- Wagoner MD, Cox TA, Ariyasu RG, et al. American Academy of Ophthalmology. Intraocular lens implantation in the absence of capsular support: a report by the American Academy of Ophthalmology. Ophthalmology. 2003;110:840-859.
- David TE, Armstrong S, Sun Z. Replacement of chordae tendineae with Gore-Tex sutures: a ten-year experience. J Heart Valve Dis. 1996;5:352-355.
- Mantopoulos D, Vloka CN, Halperin SJ, et al. Novel surgical approach for fixation of a posterior chamber intraocular lens using Gore-Tex suture. Retina. 2017;37:2362-2364.tions. Ophthalmology. 2001;108:1485-1492.
Comments from Alex Melamud MD, MA, The Retina Group of Washington:
When presented with an aphakic patient in the setting of a dislocated intraocular lens (IOL) or status post complex cataract surgery or trauma, today’s vitreoretinal specialist has an increasing array of options for surgical management. Vitrectomy surgery is performed routinely to address posterior segment pathology. In the absence of capsular support, IOLs are commonly placed in the anterior chamber or the sulcus (SFIOL).
Which of these surgical techniques is best? Although numerous studies exist describing excellent outcomes with any individual technique, in our recent review of the literature we found few studies that systematically compared visual outcomes or surgical complication rates of the different approaches. To answer this question in our practice, we performed a retrospective review of 57 eyes that underwent pars plana vitrectomy with placement of either an anterior chamber or sulcus sutured intraocular lens implant.1
Anterior-chamber IOL placement is the traditional approach. In the 1990s, flexible, open-loop ACIOLs were developed that minimized some of the complications traditionally associated with these lenses, such as uveitis, glaucoma, hyphema, and cystoid macular edema. In this method, the IOL is ideally placed in the iridocorneal angle with the footplates in contact with the scleral spur. In our review, we included 33 eyes with ACIOL placement using the Alcon series MTA-U0 single-piece polymethyl methacrylate (PMMA) lenses.
Sulcus-fixated IOLs are a newer and more heterogeneous category with numerous techniques described and others continuing to evolve. In our review, we included 24 eyes with the Alcon CZ70BD one-piece PMMA IOL.
Our study looked at visual outcomes and complication rates between the 2 groups. At a median of 13.2 months follow-up, we found that the visual outcomes in both groups were statistically similar. Moreover, we found no differences in the rates of postoperative inflammation, elevated intraocular pressure, vitreous hemorrhage, corneal edema or cystoid macular edema. Unusually, it appeared that the ACIOL group was more likely to develop postoperative epiretinal membrane.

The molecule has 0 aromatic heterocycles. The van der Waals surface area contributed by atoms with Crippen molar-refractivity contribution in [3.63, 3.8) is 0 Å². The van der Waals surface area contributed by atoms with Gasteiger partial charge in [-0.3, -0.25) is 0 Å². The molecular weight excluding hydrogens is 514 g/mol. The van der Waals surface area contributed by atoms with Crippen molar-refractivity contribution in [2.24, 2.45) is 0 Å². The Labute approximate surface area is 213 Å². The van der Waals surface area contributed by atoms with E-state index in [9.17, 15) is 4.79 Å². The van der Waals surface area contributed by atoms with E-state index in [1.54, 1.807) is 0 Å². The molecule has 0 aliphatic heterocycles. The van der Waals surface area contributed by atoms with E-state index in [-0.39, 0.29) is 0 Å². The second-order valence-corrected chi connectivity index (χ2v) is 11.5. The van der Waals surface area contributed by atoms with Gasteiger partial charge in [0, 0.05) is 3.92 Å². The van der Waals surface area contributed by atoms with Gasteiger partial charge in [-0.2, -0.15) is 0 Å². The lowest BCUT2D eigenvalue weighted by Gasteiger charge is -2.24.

What should the surgeon take away from these findings? Our study concluded that because both surgical techniques offered similar visual outcomes the decision of which surgery to use should continue to fall on physician and patient preference. Arguments for using SFIOLs include greater success in younger patients and in patients with preexisting corneal pathology, diabetes, cystoid macular edema, and glaucoma. It should be noted, however, that SFIOL surgery is a more complex procedure overall, with a steeper learning curve. Further, it has been debated that some SFIOL techniques may predispose to post-operative hypotony and hemorrhage. Arguments for ACIOL use include faster surgical time, better outcomes in older patients and in patients with bleeding disorders or extensive conjunctival scarring, and decreased risk for iatrogenic suture breaks. Many also argue, conversely, that ACIOL surgery results in increased endothelial cell count losses, a substantial shortcoming for the procedure. However, this point is under debate, with some research pointing to surgical trauma in general resulting in the endothelial cell count losses rather than specifically the implanted ACIOL.
In my own practice, I continue to use both the ACIOL technique and the SFIOL technique. I have used a number of the SFIOL techniques, including the trans-scleral haptic fixation, IOL fixation using Hoffmann scleral pockets, fixating the CZ70BD with Prolene suture, and fixating the foldable Akreos IOL with Gore-Tex suture.
When choosing the lens, I am mindful of the patient’s history and comorbidities. I avoid ACIOLs in patients with glaucoma, although this isn’t an absolute contraindication. I tend to prefer smaller-incision foldable IOLs for sulcus fixation to minimize the size of the surgical wound. On the other hand, in patients who are on anticoagulation, or with other risk factors for suprachoroidal hemorrhage, I tend to prefer the ACIOL lenses because of the relative speed of the procedure and because of some of the reports of postoperative hypotony and vitreous hemorrhage that have been associated with SFIOL.